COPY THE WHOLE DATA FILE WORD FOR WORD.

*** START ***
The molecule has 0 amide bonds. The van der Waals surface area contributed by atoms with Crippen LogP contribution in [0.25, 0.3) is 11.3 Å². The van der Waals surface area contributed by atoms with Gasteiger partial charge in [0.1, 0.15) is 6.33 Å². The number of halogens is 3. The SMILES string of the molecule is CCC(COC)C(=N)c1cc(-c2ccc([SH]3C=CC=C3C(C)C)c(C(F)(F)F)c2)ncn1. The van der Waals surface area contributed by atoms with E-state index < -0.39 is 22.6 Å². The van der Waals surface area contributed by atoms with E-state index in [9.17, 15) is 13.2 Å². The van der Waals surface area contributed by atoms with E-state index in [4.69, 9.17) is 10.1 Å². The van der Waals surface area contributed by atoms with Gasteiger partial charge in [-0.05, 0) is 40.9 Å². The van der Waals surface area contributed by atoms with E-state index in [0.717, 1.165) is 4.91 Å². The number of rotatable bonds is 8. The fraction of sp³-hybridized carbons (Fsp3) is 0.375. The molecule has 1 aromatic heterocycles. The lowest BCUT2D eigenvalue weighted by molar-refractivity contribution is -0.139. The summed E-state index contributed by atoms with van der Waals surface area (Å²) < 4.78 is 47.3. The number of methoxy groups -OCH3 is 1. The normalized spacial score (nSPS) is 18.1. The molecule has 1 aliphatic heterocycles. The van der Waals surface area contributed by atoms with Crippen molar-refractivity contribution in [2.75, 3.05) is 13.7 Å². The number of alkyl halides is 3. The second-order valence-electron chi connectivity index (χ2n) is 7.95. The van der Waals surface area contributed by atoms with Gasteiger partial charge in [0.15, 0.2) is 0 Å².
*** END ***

The molecule has 0 amide bonds. The van der Waals surface area contributed by atoms with Crippen LogP contribution in [0.25, 0.3) is 11.3 Å². The van der Waals surface area contributed by atoms with Gasteiger partial charge in [0.1, 0.15) is 6.33 Å². The number of halogens is 3. The SMILES string of the molecule is CCC(COC)C(=N)c1cc(-c2ccc([SH]3C=CC=C3C(C)C)c(C(F)(F)F)c2)ncn1. The van der Waals surface area contributed by atoms with E-state index < -0.39 is 22.6 Å². The van der Waals surface area contributed by atoms with E-state index in [9.17, 15) is 13.2 Å². The van der Waals surface area contributed by atoms with E-state index in [4.69, 9.17) is 10.1 Å². The van der Waals surface area contributed by atoms with Gasteiger partial charge in [-0.05, 0) is 40.9 Å². The van der Waals surface area contributed by atoms with E-state index in [0.717, 1.165) is 4.91 Å². The number of rotatable bonds is 8. The fraction of sp³-hybridized carbons (Fsp3) is 0.375. The molecule has 1 aromatic heterocycles. The lowest BCUT2D eigenvalue weighted by molar-refractivity contribution is -0.139. The summed E-state index contributed by atoms with van der Waals surface area (Å²) < 4.78 is 47.3. The number of methoxy groups -OCH3 is 1. The normalized spacial score (nSPS) is 18.1. The molecule has 1 aliphatic heterocycles. The van der Waals surface area contributed by atoms with Crippen molar-refractivity contribution in [2.75, 3.05) is 13.7 Å². The number of alkyl halides is 3. The second-order valence-electron chi connectivity index (χ2n) is 7.95. The van der Waals surface area contributed by atoms with Gasteiger partial charge in [0.15, 0.2) is 0 Å².